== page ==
Large-Scale Distributed Agile Teams – Creating, Sizing, Prioritizing and Grooming the Product Backlog

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need to look through the project product backlog, identify and estimate a common set of reference user stories. After the workshop, the representatives will bring these reference stories to their teams and will coach them to use the common estimation scale. The key is looking for ways to bring the larger teams together to ensure a common understanding.

Very large teams are typically not collocated, but if they are, it makes the meeting easier to organize. Distributed project teams with overlapping working hours can identify a common time and use a conference call. To vote during the workshop, the teams can use a group chat session in an instant messaging tool.

Distributed teams with no overlapping hours need to negotiate a time that will allow all the representatives to take part in the workshop. Because of the smaller number of participants (relative to using the full team approach), it can help make the workshop easier to schedule.

You can review the pros and cons of this approach in Table-3.

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Table-3 – Pros and cons of partial project team estimation workshops

Estimating using Planning Poker

A common technique used for Agile estimation is a version of Planning Poker described by Mike Cohn in Agile Estimating and Planning . In a collocated work environment, each team member discusses a user story. Then, at the same time, all collocated members display a physical playing card that points out how big they think the story is.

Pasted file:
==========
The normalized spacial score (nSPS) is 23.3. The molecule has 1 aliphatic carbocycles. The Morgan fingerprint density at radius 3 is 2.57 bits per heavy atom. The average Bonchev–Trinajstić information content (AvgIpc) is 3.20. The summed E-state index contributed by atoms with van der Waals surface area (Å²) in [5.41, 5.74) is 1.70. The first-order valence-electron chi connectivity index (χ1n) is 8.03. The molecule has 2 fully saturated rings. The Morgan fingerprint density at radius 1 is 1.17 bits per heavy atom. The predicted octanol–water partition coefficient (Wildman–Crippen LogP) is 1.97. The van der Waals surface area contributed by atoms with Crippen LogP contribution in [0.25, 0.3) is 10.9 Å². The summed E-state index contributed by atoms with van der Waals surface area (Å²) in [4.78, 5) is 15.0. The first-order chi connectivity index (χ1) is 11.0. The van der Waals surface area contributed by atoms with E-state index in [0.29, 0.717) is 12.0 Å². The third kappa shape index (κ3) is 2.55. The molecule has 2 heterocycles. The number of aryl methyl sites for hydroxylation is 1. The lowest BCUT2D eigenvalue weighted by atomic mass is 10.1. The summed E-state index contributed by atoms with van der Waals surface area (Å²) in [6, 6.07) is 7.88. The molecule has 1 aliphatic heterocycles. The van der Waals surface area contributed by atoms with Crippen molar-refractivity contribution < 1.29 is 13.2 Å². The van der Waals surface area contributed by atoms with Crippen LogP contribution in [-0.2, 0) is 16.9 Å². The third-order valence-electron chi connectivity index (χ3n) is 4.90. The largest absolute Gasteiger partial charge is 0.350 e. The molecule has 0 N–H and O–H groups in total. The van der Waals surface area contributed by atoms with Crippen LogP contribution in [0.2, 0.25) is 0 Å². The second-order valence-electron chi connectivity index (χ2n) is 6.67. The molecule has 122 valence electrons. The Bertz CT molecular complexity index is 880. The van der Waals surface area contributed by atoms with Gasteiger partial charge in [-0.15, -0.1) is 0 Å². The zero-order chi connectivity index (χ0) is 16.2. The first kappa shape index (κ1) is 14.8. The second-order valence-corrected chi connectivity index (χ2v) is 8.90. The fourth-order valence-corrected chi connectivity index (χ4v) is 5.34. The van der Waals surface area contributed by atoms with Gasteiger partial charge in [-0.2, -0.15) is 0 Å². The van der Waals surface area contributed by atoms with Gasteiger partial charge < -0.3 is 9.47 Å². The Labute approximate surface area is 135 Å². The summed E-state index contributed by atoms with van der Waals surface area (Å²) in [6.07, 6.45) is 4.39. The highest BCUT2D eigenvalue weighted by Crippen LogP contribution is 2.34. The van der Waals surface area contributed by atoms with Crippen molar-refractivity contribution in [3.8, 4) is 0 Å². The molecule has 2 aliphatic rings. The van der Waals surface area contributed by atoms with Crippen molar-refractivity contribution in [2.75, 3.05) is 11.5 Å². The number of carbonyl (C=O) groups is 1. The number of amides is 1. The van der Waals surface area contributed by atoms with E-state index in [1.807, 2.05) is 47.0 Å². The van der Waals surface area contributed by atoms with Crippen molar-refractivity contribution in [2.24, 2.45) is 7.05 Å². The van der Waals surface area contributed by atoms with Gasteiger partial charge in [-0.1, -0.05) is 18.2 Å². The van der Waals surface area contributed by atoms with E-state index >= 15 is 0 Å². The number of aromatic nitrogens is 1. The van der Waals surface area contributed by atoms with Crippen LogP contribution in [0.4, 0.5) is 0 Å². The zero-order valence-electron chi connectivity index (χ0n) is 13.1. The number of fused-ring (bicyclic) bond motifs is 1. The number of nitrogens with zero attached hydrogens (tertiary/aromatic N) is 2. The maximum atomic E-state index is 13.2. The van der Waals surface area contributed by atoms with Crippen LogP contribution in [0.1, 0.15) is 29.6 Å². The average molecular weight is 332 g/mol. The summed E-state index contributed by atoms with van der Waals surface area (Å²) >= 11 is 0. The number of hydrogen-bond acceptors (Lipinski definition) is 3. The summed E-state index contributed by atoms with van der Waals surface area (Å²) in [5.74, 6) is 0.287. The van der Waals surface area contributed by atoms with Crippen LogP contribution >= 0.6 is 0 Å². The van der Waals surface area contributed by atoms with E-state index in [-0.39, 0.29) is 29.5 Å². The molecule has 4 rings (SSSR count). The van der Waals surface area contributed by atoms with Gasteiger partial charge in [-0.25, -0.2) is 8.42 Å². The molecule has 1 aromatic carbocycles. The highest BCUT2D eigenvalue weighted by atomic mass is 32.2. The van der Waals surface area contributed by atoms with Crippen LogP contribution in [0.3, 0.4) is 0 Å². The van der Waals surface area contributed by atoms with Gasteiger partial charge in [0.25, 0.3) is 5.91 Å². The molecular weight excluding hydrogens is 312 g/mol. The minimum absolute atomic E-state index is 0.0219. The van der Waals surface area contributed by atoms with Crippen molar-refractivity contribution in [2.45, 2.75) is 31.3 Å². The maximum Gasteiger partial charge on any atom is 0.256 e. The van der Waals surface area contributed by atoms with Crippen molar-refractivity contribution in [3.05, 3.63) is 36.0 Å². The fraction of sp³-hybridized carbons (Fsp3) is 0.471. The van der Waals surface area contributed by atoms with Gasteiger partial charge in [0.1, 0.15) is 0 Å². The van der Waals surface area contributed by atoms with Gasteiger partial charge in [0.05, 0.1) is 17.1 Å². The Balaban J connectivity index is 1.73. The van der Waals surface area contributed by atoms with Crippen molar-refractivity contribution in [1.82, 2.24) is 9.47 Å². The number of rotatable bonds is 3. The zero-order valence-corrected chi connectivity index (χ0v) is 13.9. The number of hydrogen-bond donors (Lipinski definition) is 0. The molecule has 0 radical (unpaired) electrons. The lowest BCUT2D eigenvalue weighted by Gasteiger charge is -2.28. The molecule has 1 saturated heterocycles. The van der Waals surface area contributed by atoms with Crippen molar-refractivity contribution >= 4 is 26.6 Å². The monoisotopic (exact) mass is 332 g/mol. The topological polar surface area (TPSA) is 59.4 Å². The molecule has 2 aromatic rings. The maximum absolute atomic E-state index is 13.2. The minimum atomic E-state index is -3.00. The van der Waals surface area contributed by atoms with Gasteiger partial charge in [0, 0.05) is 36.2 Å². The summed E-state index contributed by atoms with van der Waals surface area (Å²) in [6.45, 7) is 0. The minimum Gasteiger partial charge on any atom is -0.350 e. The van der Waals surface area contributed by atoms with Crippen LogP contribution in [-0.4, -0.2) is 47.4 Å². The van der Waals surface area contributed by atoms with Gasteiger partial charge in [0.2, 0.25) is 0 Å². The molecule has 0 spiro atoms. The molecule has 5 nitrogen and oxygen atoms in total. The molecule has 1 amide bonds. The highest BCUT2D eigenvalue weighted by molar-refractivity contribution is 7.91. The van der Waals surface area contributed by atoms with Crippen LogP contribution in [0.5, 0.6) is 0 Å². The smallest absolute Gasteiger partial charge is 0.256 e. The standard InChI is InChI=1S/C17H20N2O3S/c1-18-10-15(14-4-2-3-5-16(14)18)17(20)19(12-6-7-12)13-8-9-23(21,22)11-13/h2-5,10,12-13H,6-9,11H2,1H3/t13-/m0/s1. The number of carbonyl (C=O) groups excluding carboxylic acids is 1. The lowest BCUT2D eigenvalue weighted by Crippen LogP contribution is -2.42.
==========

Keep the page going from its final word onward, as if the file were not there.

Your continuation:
The numbers on the playing cards represent abstract story points or ideal days (Cohn 2006). Story points are an abstract, relative unit of measure. The team asks itself, "Is Story B half the effort of story A? Is story C bigger than both A and B combined? Where does Story D fit? Story D is similar effort to story B". A user story worth two story points is about one-fourth the size of one worth eight story points and twice as big as one worth a single story point. Ideal days are the second method for measuring size. Ideal days represent the time something would take without any interruptions. E-mail, meetings, and other corporate overhead aside, a story estimated at 1 ideal day may take around 2 "real" days to complete.

To apply Planning Poker in a distributed environment, the ScrumMaster can read a user story, the team then discusses it and the team types a number into a group chat window. For new teams, calling out, “Ready, set, go!” will help get team members to type their values into the chat window simultaneously. Getting the estimates together prevents the estimate from one team member from influencing other team members.

Teams more comfortable sharing their opinions with one another do not need the “Ready, set, go!” The ScrumMaster can just ask team members directly for their estimates they will respond with their numbers.

When using a group chat window, you need to define clearly where the set of new estimates begins because a long list of numbers in the chat makes it difficult to understand to which story the estimates apply to.

As an alternative, you can use PlanningPoker.com (Cohn Play. Estimate. Plan. http://www.planningpoker.com/). You may not be able to enter your user stories if security is an issue for your organization; however, the ScrumMaster can verbally identify the stories and the team can respond by selecting cards. PlanningPoker.com has a built-in timer the team can set after discussing the user story to limit time spent on it.

Conclusion

The product backlog is the backbone for agile software development. For teams to deliver great value to

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